Social networks have changed the way many of us communicate with each other. Whether chatting to friends and family or sending messages to colleagues, the way we do it has changed dramatically over the past decade. However, that change can cause problems. The nuances of the voice and how it changes to affect the meaning of words is lost when translated to text. Get it wrong, and you could upset a lot of people and potentially lose business.
The written word is a powerful thing. Books have the ability to change the way people think, make them feel excited when they’re down and empower them to take action when they are demotivated. Good books do this well, bad books don’t. It’s the same with any writing. Good writing will get a point across and entertain you while doing it, bad writing will leave you with a sense of “meh” and wash over your consciousness.
In the past, that was OK. Few writers got their work out to the masses, so the bad books got left by the wayside, and the bad writers were mostly unread. If you wanted to write well, you had to work at it, and the bar was set high.
It’s the same with letters. If you wanted to write to someone, to get your point across your letter had to be formed well. If it were poorly written, people could get the wrong end of the stick. Speaking is easy, you can get your point across and nobody sees the missing commas, apostrophes, and bad spelling. This is why the telephone was, at one point, the most popular form of communication. The same sentence could mean different things depending on how it was said.
These days it’s all different. We can text people easily, message them through WhatsApp, Facebook, etc. and post on their timelines. There are any number of methods of getting information over to people, and the bar is now set extremely low. Everyone can do it for little or no cost. This means mistakes can creep in.
What’s more, those mistakes can be very public and available for a long time. Social media doesn’t go away and what you post will likely stay somewhere on-line forever.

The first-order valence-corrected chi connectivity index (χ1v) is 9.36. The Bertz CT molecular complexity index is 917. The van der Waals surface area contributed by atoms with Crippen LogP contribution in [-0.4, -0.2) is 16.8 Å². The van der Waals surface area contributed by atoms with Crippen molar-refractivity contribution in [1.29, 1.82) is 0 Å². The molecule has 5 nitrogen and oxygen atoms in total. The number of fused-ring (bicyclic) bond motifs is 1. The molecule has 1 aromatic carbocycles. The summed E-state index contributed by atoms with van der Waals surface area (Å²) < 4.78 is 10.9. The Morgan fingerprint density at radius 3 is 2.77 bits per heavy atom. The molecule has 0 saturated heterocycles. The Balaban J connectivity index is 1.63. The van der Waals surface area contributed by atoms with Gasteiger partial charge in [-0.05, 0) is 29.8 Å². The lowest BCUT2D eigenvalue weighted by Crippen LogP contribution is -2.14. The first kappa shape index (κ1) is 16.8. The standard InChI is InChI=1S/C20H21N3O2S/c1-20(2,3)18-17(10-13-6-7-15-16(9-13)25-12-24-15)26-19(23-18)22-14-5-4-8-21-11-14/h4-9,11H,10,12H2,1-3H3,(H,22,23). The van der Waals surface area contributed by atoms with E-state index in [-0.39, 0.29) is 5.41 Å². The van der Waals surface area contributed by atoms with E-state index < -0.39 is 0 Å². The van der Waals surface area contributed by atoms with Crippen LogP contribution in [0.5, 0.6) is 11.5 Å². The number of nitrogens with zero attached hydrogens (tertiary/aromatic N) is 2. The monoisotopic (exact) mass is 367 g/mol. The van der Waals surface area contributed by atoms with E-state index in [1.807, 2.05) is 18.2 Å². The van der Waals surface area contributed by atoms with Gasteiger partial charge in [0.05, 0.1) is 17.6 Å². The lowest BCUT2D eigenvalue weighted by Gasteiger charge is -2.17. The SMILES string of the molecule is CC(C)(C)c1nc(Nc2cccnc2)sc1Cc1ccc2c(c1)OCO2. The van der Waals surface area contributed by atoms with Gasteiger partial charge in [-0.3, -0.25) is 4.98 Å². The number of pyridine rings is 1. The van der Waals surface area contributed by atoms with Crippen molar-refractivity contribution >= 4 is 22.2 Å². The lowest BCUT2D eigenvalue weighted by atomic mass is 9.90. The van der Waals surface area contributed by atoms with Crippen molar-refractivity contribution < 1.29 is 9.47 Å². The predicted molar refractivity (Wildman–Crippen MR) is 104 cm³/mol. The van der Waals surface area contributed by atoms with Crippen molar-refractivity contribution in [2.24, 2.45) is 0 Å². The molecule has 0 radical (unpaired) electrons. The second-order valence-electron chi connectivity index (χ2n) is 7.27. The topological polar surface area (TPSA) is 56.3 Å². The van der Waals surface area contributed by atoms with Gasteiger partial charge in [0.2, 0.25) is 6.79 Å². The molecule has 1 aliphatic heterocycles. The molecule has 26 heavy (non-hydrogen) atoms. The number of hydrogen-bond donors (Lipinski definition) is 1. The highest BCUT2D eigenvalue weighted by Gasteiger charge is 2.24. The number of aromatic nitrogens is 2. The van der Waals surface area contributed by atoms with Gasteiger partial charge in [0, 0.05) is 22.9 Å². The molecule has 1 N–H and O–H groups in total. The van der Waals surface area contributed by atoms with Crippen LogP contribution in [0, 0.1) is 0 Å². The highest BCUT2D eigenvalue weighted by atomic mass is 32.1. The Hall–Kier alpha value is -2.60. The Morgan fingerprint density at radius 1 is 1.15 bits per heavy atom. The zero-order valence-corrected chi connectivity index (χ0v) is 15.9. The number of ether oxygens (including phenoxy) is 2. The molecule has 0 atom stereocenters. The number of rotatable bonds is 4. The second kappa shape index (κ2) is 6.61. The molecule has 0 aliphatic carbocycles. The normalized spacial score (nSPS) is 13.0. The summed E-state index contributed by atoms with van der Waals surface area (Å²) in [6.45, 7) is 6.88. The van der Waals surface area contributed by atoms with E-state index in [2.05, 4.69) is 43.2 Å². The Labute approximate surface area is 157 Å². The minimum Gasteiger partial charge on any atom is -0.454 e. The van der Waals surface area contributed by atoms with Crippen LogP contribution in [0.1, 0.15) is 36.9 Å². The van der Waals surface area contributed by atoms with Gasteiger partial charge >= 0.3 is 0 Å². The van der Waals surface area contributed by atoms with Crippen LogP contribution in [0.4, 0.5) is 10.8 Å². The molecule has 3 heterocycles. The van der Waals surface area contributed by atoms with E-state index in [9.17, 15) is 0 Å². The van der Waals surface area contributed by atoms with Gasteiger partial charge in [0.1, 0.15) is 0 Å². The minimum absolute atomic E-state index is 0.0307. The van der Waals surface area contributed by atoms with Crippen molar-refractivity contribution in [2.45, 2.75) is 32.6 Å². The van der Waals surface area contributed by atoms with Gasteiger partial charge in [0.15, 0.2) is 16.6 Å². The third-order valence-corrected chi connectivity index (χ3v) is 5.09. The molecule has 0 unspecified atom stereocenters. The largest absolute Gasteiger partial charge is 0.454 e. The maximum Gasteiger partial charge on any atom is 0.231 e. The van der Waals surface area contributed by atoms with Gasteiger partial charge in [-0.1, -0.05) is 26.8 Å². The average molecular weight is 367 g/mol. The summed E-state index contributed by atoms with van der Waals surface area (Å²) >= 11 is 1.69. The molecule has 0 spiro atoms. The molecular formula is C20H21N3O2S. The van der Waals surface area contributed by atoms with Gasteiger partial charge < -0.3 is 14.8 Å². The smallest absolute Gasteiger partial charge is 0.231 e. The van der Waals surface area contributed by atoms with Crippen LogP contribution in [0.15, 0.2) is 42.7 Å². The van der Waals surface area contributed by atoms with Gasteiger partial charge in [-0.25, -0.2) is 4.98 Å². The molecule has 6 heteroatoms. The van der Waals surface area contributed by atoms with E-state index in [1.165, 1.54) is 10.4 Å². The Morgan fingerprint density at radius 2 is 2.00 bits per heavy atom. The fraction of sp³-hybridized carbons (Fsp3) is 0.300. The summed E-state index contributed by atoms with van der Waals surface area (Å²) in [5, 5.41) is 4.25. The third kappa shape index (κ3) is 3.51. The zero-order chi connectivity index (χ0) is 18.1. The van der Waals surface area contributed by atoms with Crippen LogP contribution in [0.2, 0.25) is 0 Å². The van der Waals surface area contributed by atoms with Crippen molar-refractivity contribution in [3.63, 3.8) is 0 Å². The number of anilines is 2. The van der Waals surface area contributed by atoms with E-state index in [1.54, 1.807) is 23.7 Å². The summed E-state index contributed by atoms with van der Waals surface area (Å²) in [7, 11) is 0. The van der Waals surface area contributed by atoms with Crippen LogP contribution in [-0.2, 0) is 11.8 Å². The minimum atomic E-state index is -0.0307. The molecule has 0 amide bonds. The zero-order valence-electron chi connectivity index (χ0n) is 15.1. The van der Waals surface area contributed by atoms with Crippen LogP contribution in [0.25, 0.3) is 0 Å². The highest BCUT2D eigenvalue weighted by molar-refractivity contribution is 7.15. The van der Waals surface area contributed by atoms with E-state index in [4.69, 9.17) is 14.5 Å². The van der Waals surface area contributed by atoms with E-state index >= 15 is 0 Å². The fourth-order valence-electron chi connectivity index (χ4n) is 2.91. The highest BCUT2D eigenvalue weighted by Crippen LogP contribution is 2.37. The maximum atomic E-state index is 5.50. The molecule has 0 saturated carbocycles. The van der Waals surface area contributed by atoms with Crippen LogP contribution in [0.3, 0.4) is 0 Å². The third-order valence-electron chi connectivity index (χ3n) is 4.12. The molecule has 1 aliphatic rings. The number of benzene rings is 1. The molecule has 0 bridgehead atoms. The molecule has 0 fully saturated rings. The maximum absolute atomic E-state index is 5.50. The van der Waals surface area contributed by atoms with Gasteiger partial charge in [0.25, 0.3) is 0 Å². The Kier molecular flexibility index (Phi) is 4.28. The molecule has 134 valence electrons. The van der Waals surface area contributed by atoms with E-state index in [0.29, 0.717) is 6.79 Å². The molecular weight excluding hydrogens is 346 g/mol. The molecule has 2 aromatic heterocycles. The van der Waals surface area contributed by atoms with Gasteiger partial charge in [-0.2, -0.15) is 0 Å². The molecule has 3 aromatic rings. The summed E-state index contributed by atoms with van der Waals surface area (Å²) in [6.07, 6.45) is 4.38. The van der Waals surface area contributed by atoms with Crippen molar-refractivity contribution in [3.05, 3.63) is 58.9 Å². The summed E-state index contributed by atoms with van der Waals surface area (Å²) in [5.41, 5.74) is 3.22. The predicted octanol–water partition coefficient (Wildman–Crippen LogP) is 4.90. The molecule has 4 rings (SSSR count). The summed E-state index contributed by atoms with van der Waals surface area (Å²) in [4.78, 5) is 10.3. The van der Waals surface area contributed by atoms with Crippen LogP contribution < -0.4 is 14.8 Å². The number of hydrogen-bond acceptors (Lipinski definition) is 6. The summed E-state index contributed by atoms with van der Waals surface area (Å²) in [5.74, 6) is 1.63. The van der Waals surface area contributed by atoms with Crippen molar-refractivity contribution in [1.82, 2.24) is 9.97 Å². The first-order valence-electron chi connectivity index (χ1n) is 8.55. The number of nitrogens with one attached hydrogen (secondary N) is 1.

This could be a problem. If you signed up for Facebook during your troublesome teens and published a lot of choice material under your own name, it might come back to haunt you when trying to get that job with the law firm.
How Not to Ruin Your Business: Five Tips
Social media is all about being ‘social’. If you’re now running your business and have an on-line presence, it’s still important you don’t come across as overly ‘po-faced’ and boring. People still want to be entertained; you just have to make sure you do it in a way that won’t cause offense. And trust me, this is easily done. Take the example of Justine Sacco who made a joke when off on a trip to Africa. The joke would have been fine coming from a stand-up comedian where the irony would have been entirely clear. However, from a PR executive, it was disastrous, and she lost her job while still on the plane. So here are five tips for staying away from such social faux-pas.
When you tweet, post a Facebook message or use any other app, it’s instant. The post goes out and there it is for everyone to read. So when you want to say something, don’t just jump on your phone and bang it out there and then. Wait.
Justine probably thought she was making a hilarious joke, and being fair, if taken in a certain way it could be seen as funny and poking fun at people’s perception. But it didn’t land that way simply because it was straight text and pretty much just racist when taken at face value. She shouldn’t have done it and if she’d thought about it, maybe she wouldn’t have. Hindsight, eh?
Keep Personal and Business Separate
If you’ve had a personal Facebook account for a long time, chances are it’s filled with lots of pictures of you and your friends doing things that maybe wouldn’t go down well in a business setting. So, if you do make it into the realms of big business, set up a new account. Or, if you’re starting your own business, create an account for it and use that for all business transactions.
When other businesses follow you, they did it for a reason. Probably because they want to know all about your amazing products and services. It’s unlikely they need to know about your 12 hour beer drinking binge at the weekend on the beach.
Don’t Send Requests, Especially for Games
If you use your business account and you’re tempted to play Candy Crush, don’t invite everyone. A request to play it is probably one of the most annoying things to receive, and many people will block or unfriend people who send them. You could very quickly lose a potential business contact.
Watch Your Language
Swearing is an odd thing. It matters entirely in the context of the content whether you can get away with using it or not, but in most cases it’s best never to swear. You don’t know who’s going to be reading it, and if someone is about to order something from you but they see your choice words, they might change their name. Yes, people can be that petty.
Keep It Professional
Your business social media accounts are your chance to shine. You can get information out to the masses in a professional way that will educate and entertain, but they need to remain professional in feel and execution.
One final tip that was told to me by a guy who’d been in the industry from the very start, was to treat it all as if you were writing a letter. Not to start every post with “Dear Sir” and end it with “Yours sincerely”, but to be considerate. Think about what you’re writing, think about how it could be taken and think about what people are likely to think.
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